We can learn much from this passage of scripture (Rom. 15:4). They gathered together as one man (unity); heard with understanding (ears were attentive) the reading of the law for a length of time (5-6 hours?); stood when the book was opened (respect); bowed their heads and worshipped with faces to the ground (reverence/ humility); the law was read distinctly with sense given for understanding (teaching technique); and they wept when they heard the words of the law (convicted). We can apply these principles in our worship to God. Let’s turn our minds “on” to what is being said by the speaker, and not our neighbor. Joe, or whoever stands before us, endeavors to speak distinctly, and give the sense of the passages that they present. They have spent hours in preparation to address us. We owe them respect in giving them our “undivided attention” as they proclaim God’s Word. Let’s resolve to show more reverence, honor and give praise to God in our service together as we learn His Word. This is pleasing in His sight.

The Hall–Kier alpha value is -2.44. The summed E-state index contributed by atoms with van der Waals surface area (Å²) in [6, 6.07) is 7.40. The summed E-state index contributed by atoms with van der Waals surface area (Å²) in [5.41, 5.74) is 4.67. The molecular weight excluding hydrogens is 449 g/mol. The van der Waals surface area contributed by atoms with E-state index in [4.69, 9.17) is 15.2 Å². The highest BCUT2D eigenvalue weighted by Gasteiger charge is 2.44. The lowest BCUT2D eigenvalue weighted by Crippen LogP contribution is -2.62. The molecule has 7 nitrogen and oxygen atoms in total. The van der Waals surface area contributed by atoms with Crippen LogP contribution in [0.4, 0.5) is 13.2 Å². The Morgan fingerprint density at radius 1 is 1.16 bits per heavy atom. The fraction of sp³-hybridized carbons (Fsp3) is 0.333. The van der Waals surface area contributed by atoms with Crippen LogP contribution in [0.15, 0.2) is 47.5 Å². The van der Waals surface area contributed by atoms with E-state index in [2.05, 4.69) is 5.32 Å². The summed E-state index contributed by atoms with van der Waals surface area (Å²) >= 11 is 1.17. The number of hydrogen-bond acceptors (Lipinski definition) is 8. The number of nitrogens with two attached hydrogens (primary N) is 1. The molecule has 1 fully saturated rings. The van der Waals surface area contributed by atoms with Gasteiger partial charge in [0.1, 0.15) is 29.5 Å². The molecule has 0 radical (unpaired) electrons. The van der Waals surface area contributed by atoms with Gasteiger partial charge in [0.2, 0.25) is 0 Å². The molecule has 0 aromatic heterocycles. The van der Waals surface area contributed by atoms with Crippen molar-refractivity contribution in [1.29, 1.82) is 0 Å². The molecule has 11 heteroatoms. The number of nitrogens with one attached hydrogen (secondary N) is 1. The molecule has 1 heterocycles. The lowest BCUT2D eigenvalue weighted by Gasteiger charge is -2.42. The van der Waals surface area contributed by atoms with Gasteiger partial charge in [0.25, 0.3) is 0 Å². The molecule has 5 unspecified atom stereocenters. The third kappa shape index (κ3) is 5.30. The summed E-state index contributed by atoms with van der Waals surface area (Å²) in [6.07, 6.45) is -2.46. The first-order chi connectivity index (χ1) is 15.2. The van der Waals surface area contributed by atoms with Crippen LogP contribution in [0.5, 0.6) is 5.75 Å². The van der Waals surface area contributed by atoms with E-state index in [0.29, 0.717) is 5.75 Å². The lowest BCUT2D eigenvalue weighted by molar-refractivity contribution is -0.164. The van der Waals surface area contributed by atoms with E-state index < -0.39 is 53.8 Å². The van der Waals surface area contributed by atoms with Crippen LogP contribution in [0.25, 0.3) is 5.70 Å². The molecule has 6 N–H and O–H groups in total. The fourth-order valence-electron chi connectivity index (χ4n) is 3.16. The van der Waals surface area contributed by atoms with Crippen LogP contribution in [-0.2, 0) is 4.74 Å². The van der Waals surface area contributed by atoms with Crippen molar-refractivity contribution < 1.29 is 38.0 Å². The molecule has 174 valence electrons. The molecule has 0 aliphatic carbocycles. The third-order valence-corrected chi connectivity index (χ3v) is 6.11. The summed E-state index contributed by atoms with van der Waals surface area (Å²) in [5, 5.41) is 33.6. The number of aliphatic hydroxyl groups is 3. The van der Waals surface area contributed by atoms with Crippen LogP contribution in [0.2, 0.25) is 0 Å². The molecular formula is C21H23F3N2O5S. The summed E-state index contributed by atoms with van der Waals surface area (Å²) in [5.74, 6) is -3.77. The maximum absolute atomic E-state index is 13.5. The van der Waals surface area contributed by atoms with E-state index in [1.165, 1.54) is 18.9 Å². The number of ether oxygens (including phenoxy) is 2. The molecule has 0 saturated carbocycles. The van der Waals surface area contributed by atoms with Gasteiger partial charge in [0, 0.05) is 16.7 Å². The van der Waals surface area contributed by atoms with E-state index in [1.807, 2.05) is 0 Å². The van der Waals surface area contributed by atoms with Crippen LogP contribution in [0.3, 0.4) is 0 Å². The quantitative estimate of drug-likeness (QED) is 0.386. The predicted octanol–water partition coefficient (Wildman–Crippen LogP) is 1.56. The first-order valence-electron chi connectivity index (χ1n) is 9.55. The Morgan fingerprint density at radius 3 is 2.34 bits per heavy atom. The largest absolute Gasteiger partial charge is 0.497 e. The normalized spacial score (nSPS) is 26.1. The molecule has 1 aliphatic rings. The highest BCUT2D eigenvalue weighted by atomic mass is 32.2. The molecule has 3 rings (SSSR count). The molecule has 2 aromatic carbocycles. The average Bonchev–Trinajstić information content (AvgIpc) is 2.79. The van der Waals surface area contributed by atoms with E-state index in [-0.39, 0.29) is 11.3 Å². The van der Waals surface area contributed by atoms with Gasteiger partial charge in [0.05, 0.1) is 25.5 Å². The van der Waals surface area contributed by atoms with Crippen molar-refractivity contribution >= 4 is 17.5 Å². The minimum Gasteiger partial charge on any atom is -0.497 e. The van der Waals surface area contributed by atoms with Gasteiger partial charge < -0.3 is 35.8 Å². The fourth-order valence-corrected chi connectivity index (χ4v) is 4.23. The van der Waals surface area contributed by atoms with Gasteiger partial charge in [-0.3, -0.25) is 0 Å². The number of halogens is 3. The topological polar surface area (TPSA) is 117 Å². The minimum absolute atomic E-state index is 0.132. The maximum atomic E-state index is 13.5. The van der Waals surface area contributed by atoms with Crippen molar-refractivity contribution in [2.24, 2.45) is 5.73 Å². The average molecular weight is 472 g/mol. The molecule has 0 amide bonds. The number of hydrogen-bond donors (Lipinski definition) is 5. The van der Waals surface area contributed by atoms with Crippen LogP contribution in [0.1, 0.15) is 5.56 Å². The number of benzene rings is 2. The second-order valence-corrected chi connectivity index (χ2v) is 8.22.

You can find the complete outline of this sermon at BIBLE ANSWERS
Scripture Reading: 1 Kings 12:26-33
1. We must
correctly approach God in worship, Jno. 4:23-24 (Heb. 11:4; Lev. 10:1-3;
I. PRINCIPLES OF ACCEPTABLE WORSHIP.
A. Approved Worship
is Regulated by the Will of God; Matt. 15:7-9 (Lev. 10:1-2; Num. 3:5-10; 1
II. RESPECTING CHRIST’S AUTHORITY, Matt. 17:5; 28:18.
A. We Must Look to
Christ and His Apostles Alone for Authorized and Approved Worship, Col. 3:17
(Acts 2:42); 1 Pet. 4:11.
No Place to Go?
The following caught my eye:
“Monroe, LA (AP): An arrest affidavit says the 32-year-old Monroe man was dropped off around 2:30 a.m. at an Ouachita Correctional Center guard shack by a woman in a car who then drove away. He was arrested and booked with criminal trespass after saying he had no place to go and allegedly refusing repeated requests to leave.
“His bail was set at $200.” (Man Arrested for Refusing to Leave Jail, FoxNews.com)
1) We all need somewhere to go. A blessing of God’s people is our relationship with brethren of like precious faith. This tragedy should never be so among Christians. “And above all things have fervent love for one another, for ‘love will cover a multitude of sins.’ Be hospitable to one another without grumbling.” (1 Pet. 4:8-9)